Cary-Grove's Olson, WCC's Schlemmer earn impressive coaching honors

  • Cary-Grove softball coach Tammy Olson

    Cary-Grove softball coach Tammy Olson

  • Waubonsee Community College women's soccer coach Brad Schlemmer recently broke the school record for victories.

    Waubonsee Community College women's soccer coach Brad Schlemmer recently broke the school record for victories. Photo courtesy of Waubonsee Community College

Updated 9/11/2019 10:30 PM

When you coach a sport long enough, like Tammy Olson has at Cary-Grove, you realize the best things are not big wins or even championships. The best things are the relationships you create.

Cary-Grove's varsity softball coach for 26 years, and in the program six years before that, Olson is in the position where former players return and tell her things that can't help but moisten the eyes.


"Those were the best days of my life, and you made it that," they'll say.

That sort of bond outranks most accomplishments, but Olson certainly won't turn down the honor of being inducted into the Illinois Coaches Association Softball Hall of Fame on Feb. 9.

"It's a pretty amazing honor. I've been coaching at Cary-Grove since 1987, so with that there's not too many people who last that long in coaching. That definitely was one of the significant attributes in getting this," said Olson, a physical education teacher and Cary-Grove alumnus, Class of 1982.

"To me it's a Cary-Grove honor more than anything because of how amazing a community it is," she said.

She would admit it's taken a village for Olson to compile her record of 463-340, five Fox Valley Conference championships, three ICA sectional coach of the year honors and three regional titles.

Especially early on, when she and her trusty, 21-year assistant -- her husband, Mark, among a roster of supporters Olson credits -- needed help with their children, Erin and Amber, while they were at the field.

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Sometimes they hired students to babysit. Other times it was Tammy's parents, "Grandpa Bill" and "Grandma Shirley."

"Without her support none of this would actually have come together," Tammy said of her mother.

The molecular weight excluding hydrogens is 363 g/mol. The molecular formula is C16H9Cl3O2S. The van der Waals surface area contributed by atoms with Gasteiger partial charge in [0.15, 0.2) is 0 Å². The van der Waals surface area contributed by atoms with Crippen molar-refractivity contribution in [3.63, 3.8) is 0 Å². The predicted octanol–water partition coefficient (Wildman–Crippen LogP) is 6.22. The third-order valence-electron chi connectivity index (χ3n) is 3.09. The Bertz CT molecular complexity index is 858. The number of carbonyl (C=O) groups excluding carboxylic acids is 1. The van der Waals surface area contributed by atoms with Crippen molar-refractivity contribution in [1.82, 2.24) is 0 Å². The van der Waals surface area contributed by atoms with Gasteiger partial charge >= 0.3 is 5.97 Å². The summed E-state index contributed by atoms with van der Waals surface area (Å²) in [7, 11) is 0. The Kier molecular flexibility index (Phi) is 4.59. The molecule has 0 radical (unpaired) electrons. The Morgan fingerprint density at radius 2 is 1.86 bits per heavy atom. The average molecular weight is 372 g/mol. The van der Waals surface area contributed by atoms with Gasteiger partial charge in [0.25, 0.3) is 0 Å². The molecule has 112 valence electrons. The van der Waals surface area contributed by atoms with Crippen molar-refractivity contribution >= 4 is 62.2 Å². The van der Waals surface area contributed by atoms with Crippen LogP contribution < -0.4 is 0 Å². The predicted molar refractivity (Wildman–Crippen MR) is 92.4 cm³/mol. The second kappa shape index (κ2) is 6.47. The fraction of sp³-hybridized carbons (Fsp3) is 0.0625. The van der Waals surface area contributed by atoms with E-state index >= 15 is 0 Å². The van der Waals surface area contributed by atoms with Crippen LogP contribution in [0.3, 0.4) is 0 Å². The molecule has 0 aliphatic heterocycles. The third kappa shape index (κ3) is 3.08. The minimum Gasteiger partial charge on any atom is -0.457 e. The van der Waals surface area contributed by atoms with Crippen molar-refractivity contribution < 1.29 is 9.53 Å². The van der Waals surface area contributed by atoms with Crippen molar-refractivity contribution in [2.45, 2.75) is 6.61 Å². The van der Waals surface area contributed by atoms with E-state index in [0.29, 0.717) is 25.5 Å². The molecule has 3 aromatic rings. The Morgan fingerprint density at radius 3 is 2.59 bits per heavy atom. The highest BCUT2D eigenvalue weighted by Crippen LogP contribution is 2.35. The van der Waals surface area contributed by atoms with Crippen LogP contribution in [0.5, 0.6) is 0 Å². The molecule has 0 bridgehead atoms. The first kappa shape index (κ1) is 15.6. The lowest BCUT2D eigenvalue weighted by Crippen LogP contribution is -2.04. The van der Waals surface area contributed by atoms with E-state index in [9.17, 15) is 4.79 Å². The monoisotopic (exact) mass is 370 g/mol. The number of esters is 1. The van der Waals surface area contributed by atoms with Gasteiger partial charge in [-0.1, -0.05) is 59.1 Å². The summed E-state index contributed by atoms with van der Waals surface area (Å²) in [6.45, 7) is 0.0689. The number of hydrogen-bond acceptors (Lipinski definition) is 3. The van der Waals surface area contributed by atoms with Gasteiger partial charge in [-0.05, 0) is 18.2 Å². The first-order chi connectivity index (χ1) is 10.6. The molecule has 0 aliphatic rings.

Her daughters seem perfectly adjusted. Statistically, Erin and Amber are the Nos. 1-2 setters for the University of Central Florida women's volleyball team. Tammy was a college athlete too, Northern Illinois University's sportswoman of the year in softball as a senior in 1986.

Then came the easy -- and fast -- transition to a lifelong passion. Olson even became an assistant girls tennis coach two seasons ago.

"I always wanted to be a coach, and that's what I do and I love it. As a coach, I still love the coaching aspect of it," she said. "It's what you do, it's a part of who you are."

That explains why the nuance of girls working together really tickles her fancy. Maybe even more than that 2010 season when Olson led the Trojans to a Class 4A Elite Eight berth at 32-6.


"It's almost like music when they know what's going on and they can play it in hard situations. It just flows and it's amazing to watch," she said.

"When you get teams that you've been working hard on something and they get it and it happens in a game where there's stress in certain situations, I think that just makes it really sweet."

Top Chief

Ending last season with 86 victories as head coach of the Waubonsee Community College women's soccer team, Brad Schlemmer settled into a long off-season.

Long because at the 2018 National Junior College Athletic Association Region IV Division I championship, Moraine Valley beat the Chiefs to keep Schlemmer tied with his predecessor, Leslie Raney, for the program wins record.

The wait, he said, held "a little suspense to it."

Very little. In the first game of the season on Aug. 27, against NCAA Division III Elmhurst College's junior varsity in Elmhurst, Waubonsee won 2-1.

The game-winning goal came with 12 minutes to play from Batavia graduate Shelby Key off an assist from West Aurora's Marlene Sanchez.

A St. Charles resident in his eighth year as Waubonsee's head coach, Schlemmer had kept the achievement a secret till it happened.

"I guess the thing to it was, when was it going to be broken this year," said Schlemmer, now at 89 wins. "I was hoping to get it done, but not thinking about it."

He doesn't seem too caught up in it anyhow.

"It sounds odd," he said, "but I really wanted it out of the way so I could focus on the season with this group of girls. I can always celebrate it after the season."

Follow Dave on Twitter @doberhelman1

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